When I woke up Tuesday morning, I went for a run in Flagstaff. I headed for the Northern Arizona University in search of a track, which I did not find. Instead I found a giant lumberjack statue which was even better. We headed towards the Grand Canyon, stopping to see Sunset Crater Volcano and Wupakti National Monument along the way. The highlight of the day was taking a helicopter (!!!!!) tour over the Grand Canyon! (This was my first ever time in a helicopter and it was awesome! Pete got to take helicopter rides through the desert last year but they were the bad kind where someone might shoot a rocket at you. This year's helicopter ride over the desert was much more scenic and we got to see elk and buffalo, none of whom shot any rockets at us).

Looking for a track, met a giant lumberjack


Ancient pueblo

We're next to a helicopter!!!!

We're in a helicopter!!!!

Grand Canyon from a helicopter!!!!

We stayed at Yavapai Lodge, which is about a mile from the South Rim of the Grand Canyon. There are shuttle buses that you can ride to all the South Rim viewpoints. Walking around the Visitors Center on Tuesday evening, I was a little worried reading all the signs about the heat (in the 80's at the rim and the 100's at the bottom of the canyon). We were planning to hike the South Kaibab Trail and the signs said not to go farther than Skeleton Point (3 miles from the rim) for a day hike between May and September. There are plenty of bathrooms along the trail but no water refill spots except at the trailhead.

I really wanted to see more than 3 miles of the trail, but I also didn't want to be one of the 250 hikers who have to be rescued from the Grand Canyon each year (or one of the 250 people who are bitten by squirrels in the Grand Canyon a year. I'm not sure if these are true statistics or if all the caution notices just use the number 250, but either way I did not want to be one of the statistics). Wednesday morning I was in a bad mood. Pete was all "Happy Anniversary" and I was all "Everything is stupid here. Everything I want to do is against the stupid rules for staying alive." But we had made it two years of marriage and we were going on an epic adventure! I ate a Clif Bar, drank some Mountain Dew, pooped in the trailhead bathroom and felt much better. Once we started out on the trail at sunrise, the funk fell away and I was having a blast. To say the Grand Canyon is beautiful is a severe understatement. It looks like a painting - layers of reds, purples, greens and pinks under a blue sky - but a painting you can climb on, which is even better. We stopped to take so many pictures and just to marvel at the surreal landscape. Pete had 170 ounces of water in his pack and I had 82 in mine and we just decided to take it easy and see how we felt. Around mile 4.5 down the trail, Pete wanted to stop and rest before the long trek back up to the rim. He suggested that I continue on down to the river and he'd wait for me to come back up, but I didn't want him to have to wait for me in the heat for hours, so I just ran down to mile 6 and then power hiked back up to him. I had fun running down (I am still working on my downhill running, but South Kaibab is well maintained and not super steep) and even more fun climbing back up. This was my first time canyoning and I prefer it to mountaining because you get to go down then up instead of up then down (I always feel like climbing down from a mountaintop is anti-climactic. The climb up is the part I enjoy most). Once I got back to Pete, we headed upwards back to the rim. I was so excited that whenever Pete stopped to rest, I'd hike up ahead then run back down to him, then hike up again, doing hill repeats like a crazy weirdo. It was not a rim-to-rim or a rim-to-river-to-rim or whatever else people who are stronger and faster than me do in the GC. But we spent 6 hours and 13 miles on an epic trail and didn't run out of water or get bit by squirrels or die. That's my kind of anniversary!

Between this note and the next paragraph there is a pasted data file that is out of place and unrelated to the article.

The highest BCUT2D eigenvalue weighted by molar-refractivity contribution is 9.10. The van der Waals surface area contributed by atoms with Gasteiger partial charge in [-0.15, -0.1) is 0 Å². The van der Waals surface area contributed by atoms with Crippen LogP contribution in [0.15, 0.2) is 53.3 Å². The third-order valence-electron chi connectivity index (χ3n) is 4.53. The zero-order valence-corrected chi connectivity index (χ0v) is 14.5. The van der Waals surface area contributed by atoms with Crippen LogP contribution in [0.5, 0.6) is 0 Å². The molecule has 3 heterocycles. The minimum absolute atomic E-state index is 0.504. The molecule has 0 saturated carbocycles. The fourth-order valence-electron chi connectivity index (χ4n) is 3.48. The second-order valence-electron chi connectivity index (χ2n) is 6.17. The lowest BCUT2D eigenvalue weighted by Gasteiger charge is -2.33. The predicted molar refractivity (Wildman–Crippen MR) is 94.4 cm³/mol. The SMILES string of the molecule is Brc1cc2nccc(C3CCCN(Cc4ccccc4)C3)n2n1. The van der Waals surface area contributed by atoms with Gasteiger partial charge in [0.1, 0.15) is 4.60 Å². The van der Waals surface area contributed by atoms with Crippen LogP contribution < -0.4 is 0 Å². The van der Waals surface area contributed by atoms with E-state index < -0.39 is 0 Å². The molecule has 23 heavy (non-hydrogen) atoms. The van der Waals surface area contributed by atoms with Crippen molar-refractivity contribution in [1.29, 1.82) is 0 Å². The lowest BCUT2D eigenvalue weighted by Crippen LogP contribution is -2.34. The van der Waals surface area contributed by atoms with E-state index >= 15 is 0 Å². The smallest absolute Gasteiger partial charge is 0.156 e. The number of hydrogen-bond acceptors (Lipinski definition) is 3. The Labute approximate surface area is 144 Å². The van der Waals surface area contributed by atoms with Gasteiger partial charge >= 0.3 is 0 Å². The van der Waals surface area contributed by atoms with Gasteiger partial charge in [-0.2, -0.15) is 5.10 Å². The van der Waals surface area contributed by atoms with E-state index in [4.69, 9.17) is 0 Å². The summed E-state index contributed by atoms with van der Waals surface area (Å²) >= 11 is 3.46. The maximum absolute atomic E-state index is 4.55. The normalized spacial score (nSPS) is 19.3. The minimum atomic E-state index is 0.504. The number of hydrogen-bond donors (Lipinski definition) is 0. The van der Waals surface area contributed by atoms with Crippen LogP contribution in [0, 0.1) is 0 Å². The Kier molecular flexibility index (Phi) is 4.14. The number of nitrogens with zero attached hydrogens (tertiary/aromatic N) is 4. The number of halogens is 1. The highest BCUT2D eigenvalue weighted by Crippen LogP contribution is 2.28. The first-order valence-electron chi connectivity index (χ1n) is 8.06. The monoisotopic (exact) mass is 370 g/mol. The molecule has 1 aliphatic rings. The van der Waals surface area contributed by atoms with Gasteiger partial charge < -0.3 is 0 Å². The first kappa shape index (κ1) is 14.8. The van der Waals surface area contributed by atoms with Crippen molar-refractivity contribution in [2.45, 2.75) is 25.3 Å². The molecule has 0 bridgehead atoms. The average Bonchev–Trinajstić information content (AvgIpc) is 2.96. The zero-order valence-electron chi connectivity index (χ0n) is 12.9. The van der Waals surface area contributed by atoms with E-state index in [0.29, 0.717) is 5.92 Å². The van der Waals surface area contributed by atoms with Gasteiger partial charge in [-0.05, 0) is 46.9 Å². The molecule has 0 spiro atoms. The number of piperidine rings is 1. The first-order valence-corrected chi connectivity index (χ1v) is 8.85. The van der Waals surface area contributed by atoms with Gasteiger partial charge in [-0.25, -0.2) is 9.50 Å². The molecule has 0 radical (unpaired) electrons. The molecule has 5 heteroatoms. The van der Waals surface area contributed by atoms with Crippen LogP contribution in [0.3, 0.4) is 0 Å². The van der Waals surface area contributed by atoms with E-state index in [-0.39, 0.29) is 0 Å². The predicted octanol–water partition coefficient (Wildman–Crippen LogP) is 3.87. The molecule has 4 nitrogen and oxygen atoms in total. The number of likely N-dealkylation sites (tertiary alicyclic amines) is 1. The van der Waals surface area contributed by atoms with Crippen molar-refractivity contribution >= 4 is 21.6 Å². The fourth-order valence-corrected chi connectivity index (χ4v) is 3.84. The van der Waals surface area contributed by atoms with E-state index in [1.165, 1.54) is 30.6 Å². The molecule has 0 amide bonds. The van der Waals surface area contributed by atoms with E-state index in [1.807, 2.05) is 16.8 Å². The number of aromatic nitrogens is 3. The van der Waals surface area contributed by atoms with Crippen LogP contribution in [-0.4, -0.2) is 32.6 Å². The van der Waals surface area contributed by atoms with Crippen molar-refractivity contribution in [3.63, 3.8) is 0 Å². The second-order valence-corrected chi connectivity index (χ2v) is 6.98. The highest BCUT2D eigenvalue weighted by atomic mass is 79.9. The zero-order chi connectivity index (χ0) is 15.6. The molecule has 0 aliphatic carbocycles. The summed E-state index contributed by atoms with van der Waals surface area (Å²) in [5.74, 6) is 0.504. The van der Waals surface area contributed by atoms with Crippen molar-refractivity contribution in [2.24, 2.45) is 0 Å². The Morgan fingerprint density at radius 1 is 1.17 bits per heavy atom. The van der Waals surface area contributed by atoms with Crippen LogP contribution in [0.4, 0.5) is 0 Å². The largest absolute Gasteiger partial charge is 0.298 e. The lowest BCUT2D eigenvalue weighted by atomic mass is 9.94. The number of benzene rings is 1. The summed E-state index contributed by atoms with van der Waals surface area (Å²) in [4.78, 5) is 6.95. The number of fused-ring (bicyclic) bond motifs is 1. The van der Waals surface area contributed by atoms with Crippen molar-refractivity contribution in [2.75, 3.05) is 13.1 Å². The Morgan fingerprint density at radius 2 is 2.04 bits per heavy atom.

Anniversary-ing it up in the GC

Having a grand time in the Grand Canyon

That view though!

We didn't die!

We ate lunch at the Yavapai Lodge's restaurant and dinner at We Cook Pizza And Pasta, both of which were mediocre (It is true that they cook pizza. It is not true that said pizza is delicious. But! I have to credit We Cook and its brochures for informing me of the existence of Flinstones Bedrock City. So totally worth the so-so pizza). I was not impressed with the food situation at the South Rim or in Tusayan (a little town close by). I don't know why but nothing really tasted good to me (I realize this is an insanely privileged thing to say. I'm extremely fortunate to be able to eat whatever I want whenever I want). Except the Swedish Fish we ate on the trail. Those really hit the spot. And the General Store's snack selection is legit.